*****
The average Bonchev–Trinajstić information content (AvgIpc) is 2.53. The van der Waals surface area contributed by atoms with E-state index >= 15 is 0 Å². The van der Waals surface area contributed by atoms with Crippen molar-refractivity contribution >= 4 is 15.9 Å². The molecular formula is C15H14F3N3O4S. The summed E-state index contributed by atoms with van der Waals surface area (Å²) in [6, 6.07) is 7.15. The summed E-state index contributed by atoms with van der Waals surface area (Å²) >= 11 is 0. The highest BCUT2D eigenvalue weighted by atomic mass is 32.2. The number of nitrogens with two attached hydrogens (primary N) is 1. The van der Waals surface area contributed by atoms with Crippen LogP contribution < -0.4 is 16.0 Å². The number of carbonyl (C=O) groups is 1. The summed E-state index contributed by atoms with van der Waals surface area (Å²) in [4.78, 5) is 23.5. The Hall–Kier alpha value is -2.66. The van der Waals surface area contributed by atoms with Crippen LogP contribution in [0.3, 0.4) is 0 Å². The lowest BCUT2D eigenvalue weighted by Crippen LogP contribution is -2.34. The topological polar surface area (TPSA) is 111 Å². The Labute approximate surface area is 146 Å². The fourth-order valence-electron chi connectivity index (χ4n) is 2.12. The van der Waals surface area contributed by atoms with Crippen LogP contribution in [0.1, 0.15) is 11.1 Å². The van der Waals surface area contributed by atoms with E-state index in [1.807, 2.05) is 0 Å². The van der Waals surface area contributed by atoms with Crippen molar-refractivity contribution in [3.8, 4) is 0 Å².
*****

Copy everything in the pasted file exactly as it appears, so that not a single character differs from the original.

The average Bonchev–Trinajstić information content (AvgIpc) is 2.53. The van der Waals surface area contributed by atoms with E-state index >= 15 is 0 Å². The van der Waals surface area contributed by atoms with Crippen molar-refractivity contribution >= 4 is 15.9 Å². The molecular formula is C15H14F3N3O4S. The summed E-state index contributed by atoms with van der Waals surface area (Å²) in [6, 6.07) is 7.15. The summed E-state index contributed by atoms with van der Waals surface area (Å²) >= 11 is 0. The highest BCUT2D eigenvalue weighted by atomic mass is 32.2. The number of nitrogens with two attached hydrogens (primary N) is 1. The van der Waals surface area contributed by atoms with Crippen LogP contribution < -0.4 is 16.0 Å². The number of carbonyl (C=O) groups is 1. The summed E-state index contributed by atoms with van der Waals surface area (Å²) in [4.78, 5) is 23.5. The Hall–Kier alpha value is -2.66. The van der Waals surface area contributed by atoms with Crippen LogP contribution in [0.3, 0.4) is 0 Å². The lowest BCUT2D eigenvalue weighted by Crippen LogP contribution is -2.34. The topological polar surface area (TPSA) is 111 Å². The Labute approximate surface area is 146 Å². The fourth-order valence-electron chi connectivity index (χ4n) is 2.12. The van der Waals surface area contributed by atoms with Crippen LogP contribution in [0.1, 0.15) is 11.1 Å². The van der Waals surface area contributed by atoms with E-state index in [1.807, 2.05) is 0 Å². The van der Waals surface area contributed by atoms with Crippen molar-refractivity contribution in [3.8, 4) is 0 Å².